What to Know About Saline Nasal Sprays

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A saline nasal spray is a simple saltwater solution. It can be used by both children and adults.

It may help relieve nasal dryness. That help prevent:

  • Nosebleeds
  • Congestion from the common cold or allergies
  • Snoring

It can also be useful if you have obstructive sleep apnea.

Saline nasal sprays are available over-the-counter (OTC). You can use them as often as needed.

This article walks you through what nasal saline spray is, how it's used, its dosages and side effects, and what alternatives are available.

Woman using nasal spray for controlling rhinitis
Burger / Getty Images

What Is Nasal Saline Spray?

Most saline nasal sprays contain:

  • Sterilized water
  • Salt (sodium chloride)
  • Sometimes preservatives, to give them a longer shelf life

The usual delivery system is a squirt bottle or pump bottle. Saline nasal drops for babies use a dropper.

Numerous brands are available. Many have names such as:

  • Ocean Mist
  • Ocean Spray
  • Ocean
  • Simply Saline Nasal Mist

These products generally cost just a few dollars. You can also make your own saline nasal spray and put it in a small squirt bottle.

Saline nasal sprays don't put you at risk of rebound congestion. That's chronic stuffiness when the medication wears off. This is a common problem with the regular use of decongestant nasal sprays like Afrin (oxymetazoline).

Uses

A number of conditions may be improved with saline nasal spray. These include:

If you use steroid nasal sprays, your healthcare provider may recommend using a saline spray before the steroid.

Some people with obstructive sleep apnea may also use saline sprays to reduce nasal congestion when using a CPAP machine.

It may rinse out allergens, which can reduce swelling of the nasal passages. This can improve airflow through the nose. That prevents mouth breathing, which may contribute to snoring.

Recap

Saline nasal spray is saltwater. It can help with dry nasal passages. It's inexpensive and sold over-the-counter. You can also make your own. It can rinse out allergens and improve airflow. It may be used before steroid nasal sprays to soothe the tissues.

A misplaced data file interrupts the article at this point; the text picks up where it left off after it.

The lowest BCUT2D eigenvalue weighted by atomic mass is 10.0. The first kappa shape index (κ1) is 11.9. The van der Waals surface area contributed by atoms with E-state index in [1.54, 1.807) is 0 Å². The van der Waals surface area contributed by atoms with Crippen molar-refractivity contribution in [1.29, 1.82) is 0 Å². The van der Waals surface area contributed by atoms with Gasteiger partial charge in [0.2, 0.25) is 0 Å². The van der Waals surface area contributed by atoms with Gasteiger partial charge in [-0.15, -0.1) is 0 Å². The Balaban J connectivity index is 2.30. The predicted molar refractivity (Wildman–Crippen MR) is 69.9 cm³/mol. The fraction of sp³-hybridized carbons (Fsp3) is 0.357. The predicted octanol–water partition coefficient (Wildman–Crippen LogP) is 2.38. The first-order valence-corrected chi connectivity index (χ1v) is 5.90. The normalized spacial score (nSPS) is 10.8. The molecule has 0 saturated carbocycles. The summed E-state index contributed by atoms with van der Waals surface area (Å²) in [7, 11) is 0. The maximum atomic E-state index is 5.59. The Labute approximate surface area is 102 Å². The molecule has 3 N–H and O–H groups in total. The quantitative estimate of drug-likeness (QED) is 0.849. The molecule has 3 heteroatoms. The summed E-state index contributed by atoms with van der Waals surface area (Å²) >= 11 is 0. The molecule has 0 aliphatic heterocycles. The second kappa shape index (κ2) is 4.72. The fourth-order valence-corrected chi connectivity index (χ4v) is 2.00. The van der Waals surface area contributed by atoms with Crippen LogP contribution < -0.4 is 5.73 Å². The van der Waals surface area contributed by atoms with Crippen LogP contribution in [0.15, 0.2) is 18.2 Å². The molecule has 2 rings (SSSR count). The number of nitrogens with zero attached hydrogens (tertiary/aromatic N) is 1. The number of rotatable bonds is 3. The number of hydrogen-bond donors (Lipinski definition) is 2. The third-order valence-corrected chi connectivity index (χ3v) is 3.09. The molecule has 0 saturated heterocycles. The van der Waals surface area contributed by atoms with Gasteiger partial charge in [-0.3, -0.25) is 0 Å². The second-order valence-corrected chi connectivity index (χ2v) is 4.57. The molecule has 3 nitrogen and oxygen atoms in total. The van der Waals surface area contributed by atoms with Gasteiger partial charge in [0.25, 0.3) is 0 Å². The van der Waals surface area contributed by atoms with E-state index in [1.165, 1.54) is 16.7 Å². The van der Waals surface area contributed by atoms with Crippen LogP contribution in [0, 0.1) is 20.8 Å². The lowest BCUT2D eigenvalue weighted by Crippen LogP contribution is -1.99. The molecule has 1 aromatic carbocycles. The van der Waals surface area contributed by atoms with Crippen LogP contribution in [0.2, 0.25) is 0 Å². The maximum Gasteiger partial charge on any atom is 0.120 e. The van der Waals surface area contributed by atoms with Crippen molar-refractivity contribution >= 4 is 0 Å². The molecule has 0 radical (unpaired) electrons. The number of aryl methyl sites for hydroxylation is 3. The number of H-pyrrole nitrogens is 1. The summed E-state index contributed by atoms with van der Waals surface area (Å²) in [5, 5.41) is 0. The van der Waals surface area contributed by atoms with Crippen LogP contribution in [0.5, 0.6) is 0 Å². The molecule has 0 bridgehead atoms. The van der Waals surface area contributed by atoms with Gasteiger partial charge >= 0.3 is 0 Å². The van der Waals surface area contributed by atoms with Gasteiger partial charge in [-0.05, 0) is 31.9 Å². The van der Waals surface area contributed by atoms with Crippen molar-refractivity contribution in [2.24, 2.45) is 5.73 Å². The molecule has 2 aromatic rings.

Dosage

You can use a saline spray as often as your symptoms require. It can be used daily without potential harm.

The effects may be relatively short-lived, requiring multiple uses per day. If it is overused, you may simply notice the excess running out of your nose.

Modifications

Saline nasal spray is safe for children and adults. For babies, drops are usually better.

Saline doesn't interact negatively with other medications. If you use it along with medicated nasal sprays, it should be used first. Otherwise, you risk rinsing the medication out of your nasal passages.

How to Take Nasal Saline Spray

Follow the product instructions that come with your nasal spray.

General guidelines are:

  1. You can be in an upright position. You don't need to tilt your head back.
  2. Gently blow your nose to clear your nostrils.
  3. Close one nostril by pressing your finger against it.
  4. Place the spray bottle under the other nostril. Aim away from the septum (the middle of your nose) so you don't damage it.
  5. Close your mouth. Inhale slightly while gently squeezing or pumping the spray bottle.
  6. The usual instructions are to apply two squeezes.

Make Your Own

You can make your own saline nasal spray from table salt and tap water. The simple recipe is to mix:

  • 1 teaspoon of salt
  • 1 quart of tap water

For safety, boil the salt water for 20 minutes. Then let it cool to lukewarm. Put it into a clean squeeze bottle.

Side Effects

Side effects from saline nasal sprays are rare.

If you notice stinging, it may be due to preservatives. Switching to a preservative-free brand or making your own should help.

Recap

Saline nasal sprays can be used as often as needed. Effects don't last long. The preservatives sometimes cause stinging. If that happens, look for a preservative-free brand or use homemade spray.

Alternatives

Depending on your symptoms, you may have other effective treatment options. For example, some people use a Neti pot with saline solution to relieve allergies or to clear nasal congestion.

Prescription sprays, allergy medications, or other treatments may help as well.

If you have ongoing problems with nasal or sinus congestion, see your healthcare provider. Then you can be properly diagnosed and treated.

Summary

Saline (saltwater) nasal spray is cheap and readily available. It helps keep nasal passages from drying out. It may help with allergies and reduce congestion.

You can use them as often as needed. If you notice stinging, look for a preservative-free brand or make your own.

Alternatives are a Neti pot and prescription nose sprays. Talk to your doctor about any regular sinus symptoms you may have.

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6 Sources
Verywell Health uses only high-quality sources, including peer-reviewed studies, to support the facts within our articles. Read our editorial process to learn more about how we fact-check and keep our content accurate, reliable, and trustworthy.
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  2. National Institutes of Health, U.S. National Library of Medicine: MedlinePlus. Oxymetazoline nasal spray.

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  6. Cleveland Clinic. Nasal sprays work best when you use them correctly—here’s how.